I was scrolling through my Facebook page when I came across a lot of memes regrading eating tide pods. At first, I thought it was a joke and did not pay attention, but then I started looking into it and realized that Tide Pod challenge is a real thing. Teenagers are daring each other to eat tide pods and actually eating tide pods for bragging rights. My initial thought, at 15 you should know that eating a laundry detergent is harmful. But then I thought when you are a teenager, you think nothing can harm you and bragging rights are more important. Being that person who accepted the challenge and ate a tide pod is cool. Nonetheless, doing so is very detrimental to your health and can also be fatal. In 2016, poison control centers responded to 39 cases of intentional exposures among teenagers. In 2017, that number rose to 53 cases. In the first 15 days of 2018, officials have responded to 39 cases of intentional exposure. Of those 39 cases, 91 percent were for ingestion, the AAPCC said.
Since tide pods look like candies, these can also be accidentally consumed by younger kids and older patients with dementia or Alzheimer. Therefore, it is crucial to know how it can effect your health. Children who have been exposed to the capsules have been hospitalized with vomiting, breathing difficulties and loss of consciousness. The contents of the pods can also cause seizures, pulmonary edema, respiratory arrest, coma, and even death, according to the AAPCC.
Teen Vogue asked Ivan Miller, MD, director of the Emergency Departments at Westchester Medical Center, what eating a tide pod can do and what should be done if someone eats a tide pod. According to Dr. Ivan Miller, if you chew on the pod, the wrapping dissolves and breaks and sometimes the contents squirts out and it bursts in your mouth. Sometimes it squirts in your eye. When it squirts in your mouth it goes down your throat and goes down your esophagus to the stomach. It can also go down the trachea and to the lungs. The detergent can get on the skin or mucosa (inner lining of mouth). It can cause a burn to skin or mucosa, to the eyes, and a really severe burn to the eye due to the acids and alkalis in laundry detergent. Alkalis can cause a lot of eye damage. You can also damage the lining of the esophagus or stomach. In a child, they might vomit or drool, or have shortness of breath. The burns will cause pain. Acids and alkalis to the eye can cause blindness. Other very concentrated chemicals in detergent can cause sleepiness, or even coma — it’s unusual but there have been deaths in small children, but that’s less likely in a teenager. There are chemicals — ethoxylated alcohols, surfactant — which cause severe effects on the lungs and other areas of the body, and likely cause shortness of breath or death in the case of small children.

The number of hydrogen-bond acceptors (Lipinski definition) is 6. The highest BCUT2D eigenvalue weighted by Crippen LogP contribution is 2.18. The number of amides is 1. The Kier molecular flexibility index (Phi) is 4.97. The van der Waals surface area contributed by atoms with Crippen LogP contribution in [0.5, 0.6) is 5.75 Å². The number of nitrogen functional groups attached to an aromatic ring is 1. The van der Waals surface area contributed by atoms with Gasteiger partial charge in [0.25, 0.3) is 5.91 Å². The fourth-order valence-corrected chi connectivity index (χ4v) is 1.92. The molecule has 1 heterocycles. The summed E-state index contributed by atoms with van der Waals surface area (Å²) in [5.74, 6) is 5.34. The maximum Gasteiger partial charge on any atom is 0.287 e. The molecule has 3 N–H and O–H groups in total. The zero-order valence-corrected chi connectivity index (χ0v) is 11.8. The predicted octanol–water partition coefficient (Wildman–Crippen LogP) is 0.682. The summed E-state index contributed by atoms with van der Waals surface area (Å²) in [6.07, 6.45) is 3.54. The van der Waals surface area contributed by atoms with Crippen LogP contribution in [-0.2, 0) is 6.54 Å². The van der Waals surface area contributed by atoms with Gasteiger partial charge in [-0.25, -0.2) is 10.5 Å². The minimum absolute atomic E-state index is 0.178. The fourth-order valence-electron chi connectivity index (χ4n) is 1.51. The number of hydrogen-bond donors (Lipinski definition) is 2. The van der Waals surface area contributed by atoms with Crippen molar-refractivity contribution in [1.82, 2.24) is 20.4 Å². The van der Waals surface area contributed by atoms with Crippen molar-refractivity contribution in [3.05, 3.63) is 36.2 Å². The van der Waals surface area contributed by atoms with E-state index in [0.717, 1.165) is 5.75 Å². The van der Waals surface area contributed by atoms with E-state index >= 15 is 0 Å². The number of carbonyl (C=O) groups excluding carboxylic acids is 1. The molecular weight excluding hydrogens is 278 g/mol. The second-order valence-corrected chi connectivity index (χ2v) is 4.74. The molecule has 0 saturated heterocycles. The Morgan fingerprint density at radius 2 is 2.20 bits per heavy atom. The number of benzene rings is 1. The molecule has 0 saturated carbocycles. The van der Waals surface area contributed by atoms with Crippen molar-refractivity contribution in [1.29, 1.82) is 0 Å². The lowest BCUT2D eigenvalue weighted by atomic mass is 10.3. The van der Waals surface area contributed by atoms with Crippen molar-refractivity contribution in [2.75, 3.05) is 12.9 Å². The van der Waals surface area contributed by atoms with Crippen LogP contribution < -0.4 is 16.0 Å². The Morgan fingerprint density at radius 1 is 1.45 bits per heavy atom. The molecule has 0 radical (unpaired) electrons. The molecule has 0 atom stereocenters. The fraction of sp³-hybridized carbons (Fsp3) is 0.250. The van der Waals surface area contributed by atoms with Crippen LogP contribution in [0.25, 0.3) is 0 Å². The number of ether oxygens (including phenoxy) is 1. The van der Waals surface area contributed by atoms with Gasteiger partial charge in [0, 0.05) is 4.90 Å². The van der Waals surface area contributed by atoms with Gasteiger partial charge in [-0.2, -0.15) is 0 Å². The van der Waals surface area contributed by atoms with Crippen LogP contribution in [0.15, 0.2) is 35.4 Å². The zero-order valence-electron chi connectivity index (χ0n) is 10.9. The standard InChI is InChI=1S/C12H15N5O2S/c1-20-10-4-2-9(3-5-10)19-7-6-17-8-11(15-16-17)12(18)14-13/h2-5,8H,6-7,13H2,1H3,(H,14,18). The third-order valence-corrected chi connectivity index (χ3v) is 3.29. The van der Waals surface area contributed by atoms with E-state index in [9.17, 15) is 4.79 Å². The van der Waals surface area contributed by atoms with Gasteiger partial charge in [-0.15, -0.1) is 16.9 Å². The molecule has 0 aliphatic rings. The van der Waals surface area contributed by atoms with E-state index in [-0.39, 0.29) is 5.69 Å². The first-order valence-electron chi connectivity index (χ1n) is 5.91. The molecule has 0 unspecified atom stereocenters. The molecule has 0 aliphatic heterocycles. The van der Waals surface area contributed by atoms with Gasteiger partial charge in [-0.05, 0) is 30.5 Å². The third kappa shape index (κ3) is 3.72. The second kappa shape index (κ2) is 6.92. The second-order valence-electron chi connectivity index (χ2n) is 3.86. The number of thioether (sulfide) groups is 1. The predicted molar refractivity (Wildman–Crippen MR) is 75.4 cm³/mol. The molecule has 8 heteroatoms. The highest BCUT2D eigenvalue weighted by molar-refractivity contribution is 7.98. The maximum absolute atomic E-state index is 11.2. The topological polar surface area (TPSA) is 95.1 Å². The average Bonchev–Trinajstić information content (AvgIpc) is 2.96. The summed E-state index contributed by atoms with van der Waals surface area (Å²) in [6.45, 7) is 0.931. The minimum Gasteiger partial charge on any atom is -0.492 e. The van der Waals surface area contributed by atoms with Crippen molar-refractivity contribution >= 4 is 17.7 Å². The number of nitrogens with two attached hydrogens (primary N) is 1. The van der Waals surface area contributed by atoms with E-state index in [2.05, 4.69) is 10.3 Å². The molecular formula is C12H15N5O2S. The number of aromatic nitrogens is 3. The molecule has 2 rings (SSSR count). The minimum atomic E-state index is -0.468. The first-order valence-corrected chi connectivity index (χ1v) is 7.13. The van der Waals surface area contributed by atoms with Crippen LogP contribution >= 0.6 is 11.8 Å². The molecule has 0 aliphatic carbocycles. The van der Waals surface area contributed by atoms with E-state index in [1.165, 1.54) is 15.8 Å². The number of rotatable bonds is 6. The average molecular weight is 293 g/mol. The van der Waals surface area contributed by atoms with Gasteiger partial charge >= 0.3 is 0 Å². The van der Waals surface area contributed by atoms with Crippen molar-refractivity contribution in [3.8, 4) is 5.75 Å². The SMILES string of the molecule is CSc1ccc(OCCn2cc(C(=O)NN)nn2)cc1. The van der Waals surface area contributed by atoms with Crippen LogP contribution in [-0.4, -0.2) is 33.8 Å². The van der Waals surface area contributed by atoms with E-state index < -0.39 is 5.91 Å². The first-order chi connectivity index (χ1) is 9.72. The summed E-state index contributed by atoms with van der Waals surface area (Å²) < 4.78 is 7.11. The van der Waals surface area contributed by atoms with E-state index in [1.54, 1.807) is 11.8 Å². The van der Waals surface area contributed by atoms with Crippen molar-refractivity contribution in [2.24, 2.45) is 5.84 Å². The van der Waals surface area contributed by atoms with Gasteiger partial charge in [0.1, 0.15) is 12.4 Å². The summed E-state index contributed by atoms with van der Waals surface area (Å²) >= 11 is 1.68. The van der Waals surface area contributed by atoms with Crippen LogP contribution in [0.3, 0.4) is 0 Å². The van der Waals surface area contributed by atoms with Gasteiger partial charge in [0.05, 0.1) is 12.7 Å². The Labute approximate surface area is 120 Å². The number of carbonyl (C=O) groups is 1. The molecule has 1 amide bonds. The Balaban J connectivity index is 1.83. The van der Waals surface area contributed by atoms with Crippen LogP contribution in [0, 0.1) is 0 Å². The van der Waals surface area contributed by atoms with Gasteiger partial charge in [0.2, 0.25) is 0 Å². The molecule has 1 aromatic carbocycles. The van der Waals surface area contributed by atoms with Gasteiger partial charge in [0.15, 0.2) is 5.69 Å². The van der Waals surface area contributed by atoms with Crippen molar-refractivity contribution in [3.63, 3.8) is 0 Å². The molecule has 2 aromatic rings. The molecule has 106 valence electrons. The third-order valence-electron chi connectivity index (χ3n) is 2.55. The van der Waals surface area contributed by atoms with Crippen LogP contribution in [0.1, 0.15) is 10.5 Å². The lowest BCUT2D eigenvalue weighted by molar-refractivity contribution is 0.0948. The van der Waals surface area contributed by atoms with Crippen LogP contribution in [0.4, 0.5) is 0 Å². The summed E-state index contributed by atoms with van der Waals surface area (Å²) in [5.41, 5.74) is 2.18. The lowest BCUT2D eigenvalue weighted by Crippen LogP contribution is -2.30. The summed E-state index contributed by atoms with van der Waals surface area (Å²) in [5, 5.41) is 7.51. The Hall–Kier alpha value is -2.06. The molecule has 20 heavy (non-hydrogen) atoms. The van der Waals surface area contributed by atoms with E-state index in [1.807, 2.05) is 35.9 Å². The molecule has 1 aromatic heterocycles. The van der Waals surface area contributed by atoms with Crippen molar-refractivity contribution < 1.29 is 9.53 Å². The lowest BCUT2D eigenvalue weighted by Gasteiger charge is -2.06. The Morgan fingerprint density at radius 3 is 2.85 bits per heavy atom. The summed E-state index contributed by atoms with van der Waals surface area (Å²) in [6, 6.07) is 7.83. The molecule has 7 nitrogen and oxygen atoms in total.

According to Dr. Miller, if someone eats it and the substance gets in their eye, they should irrigate the eye with water as soon as possible and thoroughly, because alkali substances can continue to burn after irrigation. When people come to the ER with detergent in their eyes, they check the acidity/PH of the eye to make sure they’ve normalized it. If you have any severe symptoms, call 911 or go to the hospital. If they are not severe, call your personal physician or local poison center.
If someone does ingest detergent, officials urge people to call the poison-control helpline immediately at 800-222-1222.
If you have teen in your house, make sure to have this conversation with them and make them understand the consequences. If you use tide pods and have a younger child in your house, please make sure it is out of the reach of young kids.